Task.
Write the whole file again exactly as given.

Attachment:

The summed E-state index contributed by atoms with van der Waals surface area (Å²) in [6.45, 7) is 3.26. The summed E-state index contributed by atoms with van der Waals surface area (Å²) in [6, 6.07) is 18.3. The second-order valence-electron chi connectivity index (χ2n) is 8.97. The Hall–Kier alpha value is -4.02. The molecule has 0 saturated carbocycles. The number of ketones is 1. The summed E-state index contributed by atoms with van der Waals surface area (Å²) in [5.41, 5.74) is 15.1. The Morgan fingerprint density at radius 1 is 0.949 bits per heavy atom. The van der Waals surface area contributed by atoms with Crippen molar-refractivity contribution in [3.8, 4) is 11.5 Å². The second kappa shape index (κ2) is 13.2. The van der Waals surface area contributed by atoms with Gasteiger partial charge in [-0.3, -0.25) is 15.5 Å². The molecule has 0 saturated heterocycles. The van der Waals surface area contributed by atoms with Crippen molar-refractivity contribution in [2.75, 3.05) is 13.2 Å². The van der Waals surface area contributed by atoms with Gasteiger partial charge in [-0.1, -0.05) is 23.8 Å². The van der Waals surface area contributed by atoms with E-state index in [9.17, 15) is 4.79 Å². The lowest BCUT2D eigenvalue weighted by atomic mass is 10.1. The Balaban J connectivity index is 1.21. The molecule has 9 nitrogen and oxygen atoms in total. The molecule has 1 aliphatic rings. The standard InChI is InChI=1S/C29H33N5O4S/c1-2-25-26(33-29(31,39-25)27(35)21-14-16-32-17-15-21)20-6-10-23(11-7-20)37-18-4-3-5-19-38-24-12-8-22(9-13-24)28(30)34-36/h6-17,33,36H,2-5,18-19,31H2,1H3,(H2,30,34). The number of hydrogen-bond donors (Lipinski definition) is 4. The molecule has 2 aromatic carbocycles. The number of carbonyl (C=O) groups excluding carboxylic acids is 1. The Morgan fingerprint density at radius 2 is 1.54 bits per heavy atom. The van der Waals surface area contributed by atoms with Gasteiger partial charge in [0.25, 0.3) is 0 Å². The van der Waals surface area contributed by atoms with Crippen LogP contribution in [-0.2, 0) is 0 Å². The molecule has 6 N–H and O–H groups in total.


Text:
The summed E-state index contributed by atoms with van der Waals surface area (Å²) in [6.45, 7) is 3.26. The summed E-state index contributed by atoms with van der Waals surface area (Å²) in [6, 6.07) is 18.3. The second-order valence-electron chi connectivity index (χ2n) is 8.97. The Hall–Kier alpha value is -4.02. The molecule has 0 saturated carbocycles. The number of ketones is 1. The summed E-state index contributed by atoms with van der Waals surface area (Å²) in [5.41, 5.74) is 15.1. The Morgan fingerprint density at radius 1 is 0.949 bits per heavy atom. The van der Waals surface area contributed by atoms with Crippen molar-refractivity contribution in [3.8, 4) is 11.5 Å². The second kappa shape index (κ2) is 13.2. The van der Waals surface area contributed by atoms with Gasteiger partial charge in [-0.3, -0.25) is 15.5 Å². The molecule has 0 saturated heterocycles. The van der Waals surface area contributed by atoms with Crippen molar-refractivity contribution in [2.75, 3.05) is 13.2 Å². The van der Waals surface area contributed by atoms with Gasteiger partial charge in [-0.1, -0.05) is 23.8 Å². The van der Waals surface area contributed by atoms with E-state index in [9.17, 15) is 4.79 Å². The lowest BCUT2D eigenvalue weighted by atomic mass is 10.1. The Balaban J connectivity index is 1.21. The molecule has 9 nitrogen and oxygen atoms in total. The molecule has 1 aliphatic rings. The standard InChI is InChI=1S/C29H33N5O4S/c1-2-25-26(33-29(31,39-25)27(35)21-14-16-32-17-15-21)20-6-10-23(11-7-20)37-18-4-3-5-19-38-24-12-8-22(9-13-24)28(30)34-36/h6-17,33,36H,2-5,18-19,31H2,1H3,(H2,30,34). The number of hydrogen-bond donors (Lipinski definition) is 4. The molecule has 2 aromatic carbocycles. The number of carbonyl (C=O) groups excluding carboxylic acids is 1. The Morgan fingerprint density at radius 2 is 1.54 bits per heavy atom. The van der Waals surface area contributed by atoms with Gasteiger partial charge in [0.25, 0.3) is 0 Å². The van der Waals surface area contributed by atoms with Crippen LogP contribution in [-0.2, 0) is 0 Å². The molecule has 6 N–H and O–H groups in total.